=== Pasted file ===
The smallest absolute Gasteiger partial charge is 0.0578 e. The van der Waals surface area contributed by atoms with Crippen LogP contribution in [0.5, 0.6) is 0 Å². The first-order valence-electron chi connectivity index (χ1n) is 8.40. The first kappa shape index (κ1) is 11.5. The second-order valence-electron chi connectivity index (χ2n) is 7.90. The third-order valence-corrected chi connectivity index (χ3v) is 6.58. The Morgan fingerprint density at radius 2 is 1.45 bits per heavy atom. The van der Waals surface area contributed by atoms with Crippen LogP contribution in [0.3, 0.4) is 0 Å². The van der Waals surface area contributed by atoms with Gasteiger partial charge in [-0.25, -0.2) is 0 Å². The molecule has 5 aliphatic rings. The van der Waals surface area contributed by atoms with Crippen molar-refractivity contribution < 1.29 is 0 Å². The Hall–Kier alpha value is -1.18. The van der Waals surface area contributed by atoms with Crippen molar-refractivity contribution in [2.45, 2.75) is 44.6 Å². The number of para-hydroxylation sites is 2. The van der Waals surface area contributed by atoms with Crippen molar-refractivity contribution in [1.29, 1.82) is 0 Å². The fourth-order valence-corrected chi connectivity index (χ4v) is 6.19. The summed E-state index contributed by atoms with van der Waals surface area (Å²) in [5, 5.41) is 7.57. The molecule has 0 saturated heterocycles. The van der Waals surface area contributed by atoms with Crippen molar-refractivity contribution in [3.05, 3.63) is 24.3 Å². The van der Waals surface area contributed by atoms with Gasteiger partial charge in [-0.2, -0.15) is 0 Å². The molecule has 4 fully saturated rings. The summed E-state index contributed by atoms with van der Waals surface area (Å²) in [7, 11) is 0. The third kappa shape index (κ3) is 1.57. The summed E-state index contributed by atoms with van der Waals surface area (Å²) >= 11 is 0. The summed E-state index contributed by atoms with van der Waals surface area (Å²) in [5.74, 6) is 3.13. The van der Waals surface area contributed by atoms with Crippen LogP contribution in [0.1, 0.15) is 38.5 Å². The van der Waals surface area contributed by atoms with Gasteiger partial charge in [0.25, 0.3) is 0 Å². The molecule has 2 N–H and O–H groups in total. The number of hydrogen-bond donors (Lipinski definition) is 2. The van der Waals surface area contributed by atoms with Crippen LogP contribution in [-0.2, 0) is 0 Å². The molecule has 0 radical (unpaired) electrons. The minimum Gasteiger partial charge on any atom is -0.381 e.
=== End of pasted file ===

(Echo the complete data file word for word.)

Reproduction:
The smallest absolute Gasteiger partial charge is 0.0578 e. The van der Waals surface area contributed by atoms with Crippen LogP contribution in [0.5, 0.6) is 0 Å². The first-order valence-electron chi connectivity index (χ1n) is 8.40. The first kappa shape index (κ1) is 11.5. The second-order valence-electron chi connectivity index (χ2n) is 7.90. The third-order valence-corrected chi connectivity index (χ3v) is 6.58. The Morgan fingerprint density at radius 2 is 1.45 bits per heavy atom. The van der Waals surface area contributed by atoms with Crippen LogP contribution in [0.3, 0.4) is 0 Å². The van der Waals surface area contributed by atoms with Gasteiger partial charge in [-0.25, -0.2) is 0 Å². The molecule has 5 aliphatic rings. The van der Waals surface area contributed by atoms with Crippen molar-refractivity contribution < 1.29 is 0 Å². The Hall–Kier alpha value is -1.18. The van der Waals surface area contributed by atoms with Crippen molar-refractivity contribution in [2.45, 2.75) is 44.6 Å². The number of para-hydroxylation sites is 2. The van der Waals surface area contributed by atoms with Crippen molar-refractivity contribution in [1.29, 1.82) is 0 Å². The fourth-order valence-corrected chi connectivity index (χ4v) is 6.19. The summed E-state index contributed by atoms with van der Waals surface area (Å²) in [5, 5.41) is 7.57. The molecule has 0 saturated heterocycles. The van der Waals surface area contributed by atoms with Crippen molar-refractivity contribution in [3.05, 3.63) is 24.3 Å². The van der Waals surface area contributed by atoms with Gasteiger partial charge in [-0.2, -0.15) is 0 Å². The molecule has 4 fully saturated rings. The summed E-state index contributed by atoms with van der Waals surface area (Å²) in [7, 11) is 0. The third kappa shape index (κ3) is 1.57. The summed E-state index contributed by atoms with van der Waals surface area (Å²) >= 11 is 0. The summed E-state index contributed by atoms with van der Waals surface area (Å²) in [5.74, 6) is 3.13. The van der Waals surface area contributed by atoms with Crippen LogP contribution in [0.1, 0.15) is 38.5 Å². The van der Waals surface area contributed by atoms with Gasteiger partial charge in [0.25, 0.3) is 0 Å². The molecule has 2 N–H and O–H groups in total. The number of hydrogen-bond donors (Lipinski definition) is 2. The van der Waals surface area contributed by atoms with Crippen LogP contribution in [-0.2, 0) is 0 Å². The molecule has 0 radical (unpaired) electrons. The minimum Gasteiger partial charge on any atom is -0.381 e.